Friday, July 03, 2015

Cat Winters' The Uninvited, an atmospheric ghost story set at a terrifying time

Ivy Rowan sees ghosts. The women in her family all have this gift, or curse. Whenever they glimpse a “harbinger spirit,” they know someone close to them will die soon.

The heavy sense of dread that hangs over Cat Winters’ work of gothic suspense, her first novel for adults, derives as much from the historical milieu as from this unnatural ability.

Set in fictional Buchanan, Illinois, population 12,500 (although the infrastructure and sprawling layout appear to resemble a larger city like Peoria rather than the small-town setting where I live), The Uninvited hits to the heart of why the year 1918 was such a terrifying time. The threats are all too human.

Ivy has barely recovered from a nasty bout of flu when she learns her father and younger brother have gone out and killed a German man who co-owned a local furniture store – in a horribly misguided act of revenge, since Ivy’s older brother Billy had recently died while fighting overseas. Feeling intense guilt over the deadly results of their “superpatriotic” sentiments, Ivy leaves her family’s white farm house and trudges past the city limits, with its sign warning visitors about the dreaded influenza.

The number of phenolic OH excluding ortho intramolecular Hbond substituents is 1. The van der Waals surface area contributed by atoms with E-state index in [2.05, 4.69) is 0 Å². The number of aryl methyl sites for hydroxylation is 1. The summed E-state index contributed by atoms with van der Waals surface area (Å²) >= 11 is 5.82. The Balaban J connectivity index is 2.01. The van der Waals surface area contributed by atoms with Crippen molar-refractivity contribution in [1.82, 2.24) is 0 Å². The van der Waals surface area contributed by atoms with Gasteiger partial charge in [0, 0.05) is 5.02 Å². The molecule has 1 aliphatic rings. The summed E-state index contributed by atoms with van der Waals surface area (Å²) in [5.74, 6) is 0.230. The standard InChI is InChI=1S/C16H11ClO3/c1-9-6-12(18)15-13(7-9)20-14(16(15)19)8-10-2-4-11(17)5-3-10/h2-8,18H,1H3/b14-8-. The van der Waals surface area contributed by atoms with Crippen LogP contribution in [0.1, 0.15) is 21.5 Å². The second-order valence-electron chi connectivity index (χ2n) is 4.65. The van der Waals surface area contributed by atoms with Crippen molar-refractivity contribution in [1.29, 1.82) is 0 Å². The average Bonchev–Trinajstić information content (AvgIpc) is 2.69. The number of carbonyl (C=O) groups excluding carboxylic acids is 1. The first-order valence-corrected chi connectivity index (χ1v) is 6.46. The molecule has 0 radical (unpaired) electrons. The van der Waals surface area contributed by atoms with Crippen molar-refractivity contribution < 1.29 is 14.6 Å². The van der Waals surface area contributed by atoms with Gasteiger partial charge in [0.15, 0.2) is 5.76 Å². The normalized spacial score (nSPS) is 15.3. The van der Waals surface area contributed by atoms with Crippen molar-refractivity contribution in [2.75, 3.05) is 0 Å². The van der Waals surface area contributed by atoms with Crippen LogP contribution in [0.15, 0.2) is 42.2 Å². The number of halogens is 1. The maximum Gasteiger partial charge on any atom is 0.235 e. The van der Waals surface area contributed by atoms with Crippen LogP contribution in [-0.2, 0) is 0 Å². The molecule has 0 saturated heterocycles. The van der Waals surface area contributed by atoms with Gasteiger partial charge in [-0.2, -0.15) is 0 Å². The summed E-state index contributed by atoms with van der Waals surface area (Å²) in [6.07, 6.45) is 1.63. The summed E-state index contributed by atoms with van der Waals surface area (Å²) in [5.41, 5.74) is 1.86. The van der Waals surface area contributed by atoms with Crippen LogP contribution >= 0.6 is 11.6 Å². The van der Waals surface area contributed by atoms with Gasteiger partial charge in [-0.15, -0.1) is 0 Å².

When she seeks out the victim’s surviving brother, Daniel Schendler, in an effort to somehow make amends, she stumbles into an unexpected mutual attraction. Ivy is also drawn toward the syncopated rhythms emanating from the jazz club that’s sprung up at the Masonic Lodge downtown. Interestingly, the scene there is one of the few places in the city that recognizes people as equals, regardless of color or ethnicity.

The novel is drenched in atmosphere, both the terrible paranoia that caused Americans to turn on so-called enemy aliens during wartime a shameful practice that continues to occur and the heady release found in music. For fans of The Thirteenth Tale and other novels of that ilk, The Uninvited has more than one daring twist. (I felt proud at predicting one of them, but another blindsided me.) And either paradoxically or fittingly, in this story saturated by death, it also evokes the intoxicating joy that comes with being young, vibrant, and free.  I recommend it as a shivery read this summer.